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Class Claims Dodge Rams Have Death Wobble

LOS ANGELES (CN) - Dodge Ram trucks from 2004 to 2012 model years have defective steering that makes them shake "uncontrollably when driven at high speeds," according to a federal class action.

Lead plaintiff Richard Samuel claims that in early 2013 he was driving his 2007 Dodge Ram 3500 on the freeway when the truck began to shake so violently he thought he had had a blowout.

When he got the truck under control and pulled over, Samuel claims, he found nothing wrong with his tires. He says he concluded that what had happened was a one-off.

In fact, he says, he had experienced a "death wobble," caused by a defect in Dodge Rams that makes them shake violently and sometimes uncontrollably at high speeds.

Samuel sued Chrysler Group on Oct. 3. He claims the defect occurs in "certain 2004-2012 Dodge Ram trucks."

Samuel claims that if his truck hits minor bumps in the road or an uneven surface at faster than 50 mph the dreaded "death wobble" kicks in.

To keep his truck under control he has to hold the wheel as firmly as he can, and the shaking stops only when he has brought the truck to a complete standstill, Samuel says.

He says the problem is in the steering linkage system - which should stabilize front wheels when trucks roll over bumps or other uneven surfaces at high speeds.

In the defective Rams the front wheels do not properly stabilize when the trucks go over uneven surfaces, according to the complaint. Eventually, wear and tear results in uncontrollable shaking.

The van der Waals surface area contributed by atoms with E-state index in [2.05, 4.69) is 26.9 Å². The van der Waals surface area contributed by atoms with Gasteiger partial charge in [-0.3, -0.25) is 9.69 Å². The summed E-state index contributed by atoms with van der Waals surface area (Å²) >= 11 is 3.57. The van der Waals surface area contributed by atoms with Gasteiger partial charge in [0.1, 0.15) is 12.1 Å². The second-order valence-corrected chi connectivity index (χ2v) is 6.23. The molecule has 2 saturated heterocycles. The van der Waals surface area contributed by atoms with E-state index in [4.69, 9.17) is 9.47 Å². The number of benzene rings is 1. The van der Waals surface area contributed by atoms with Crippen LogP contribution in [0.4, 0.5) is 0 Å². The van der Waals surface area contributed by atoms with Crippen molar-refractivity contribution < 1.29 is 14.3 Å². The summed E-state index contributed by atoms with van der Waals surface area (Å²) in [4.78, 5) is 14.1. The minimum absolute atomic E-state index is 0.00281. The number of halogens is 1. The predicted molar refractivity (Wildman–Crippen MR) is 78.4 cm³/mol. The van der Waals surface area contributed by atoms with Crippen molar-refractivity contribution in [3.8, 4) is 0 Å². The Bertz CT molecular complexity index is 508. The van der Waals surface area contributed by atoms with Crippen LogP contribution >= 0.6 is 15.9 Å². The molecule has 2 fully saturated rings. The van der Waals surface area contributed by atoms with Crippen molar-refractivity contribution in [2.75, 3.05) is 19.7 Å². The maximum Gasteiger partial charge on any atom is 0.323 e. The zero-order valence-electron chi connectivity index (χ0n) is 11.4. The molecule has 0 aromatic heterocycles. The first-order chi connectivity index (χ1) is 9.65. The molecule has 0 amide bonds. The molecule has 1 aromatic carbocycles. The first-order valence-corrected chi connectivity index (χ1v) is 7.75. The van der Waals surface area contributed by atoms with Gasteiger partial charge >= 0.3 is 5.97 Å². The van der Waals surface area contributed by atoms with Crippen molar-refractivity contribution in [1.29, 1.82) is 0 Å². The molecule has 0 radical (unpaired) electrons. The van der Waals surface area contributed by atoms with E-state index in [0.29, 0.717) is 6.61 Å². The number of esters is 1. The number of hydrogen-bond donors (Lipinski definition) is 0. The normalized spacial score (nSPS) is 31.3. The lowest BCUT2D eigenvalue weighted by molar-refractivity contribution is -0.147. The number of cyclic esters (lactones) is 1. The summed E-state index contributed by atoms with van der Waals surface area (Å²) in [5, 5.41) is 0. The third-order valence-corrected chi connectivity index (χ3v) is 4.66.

Samuel says he discovered something might be up when a new alignment and tires did not stop the death wobble. An online search revealed that other drivers were dealing with the same problem, according to the complaint.

Eventually, Samuel says, he received a recall notice for the tire rods in his truck. But a technician at a Chrysler dealership told him that his Ram did not include the recalled part.

When he told the dealership about the death wobble, he says, the employees pleaded ignorance and "shrugged their shoulders."

Samuel claims that Chrysler has known about the problem since the mid-2000s, and waited almost half a decade before "conducting a series of botched recalls."

"The recalls omitted many affected vehicles and provided replacement parts that were themselves defective, forcing Chrysler to make additional recalls to remedy previous ones," Samuel says in the lawsuit.

Demand for replacement parts has been so high, Samuel claims, that Chrysler has been unable to fix all trucks that have been brought into dealerships.

He claims that five models of Dodge Rams have the dangerous defect: the 2004-2012 Dodge Ram 2500; 2004-2012 Dodge Ram 3500; the 2007-2012 Dodge Ram 3500 Cab Chassis trucks; 2008-2012 Dodge Ram 4500 and 5500; and 2006-2008 Dodge RAM 1500.

He seeks class certification, wants Chrysler enjoined from unlawful business practices, plus disgorgement of profits, restitution, damages for unjust enrichment, negligence, negligent misrepresentation, failure to warn and unfair competition.

Samuel is represented by Eric H. Gibbs with Girard Gibbs of San Francisco, and Gregory F. Coleman with Greg Coleman Law of Knoxville, Tenn.

Chrysler said it had not been served and declined to comment.

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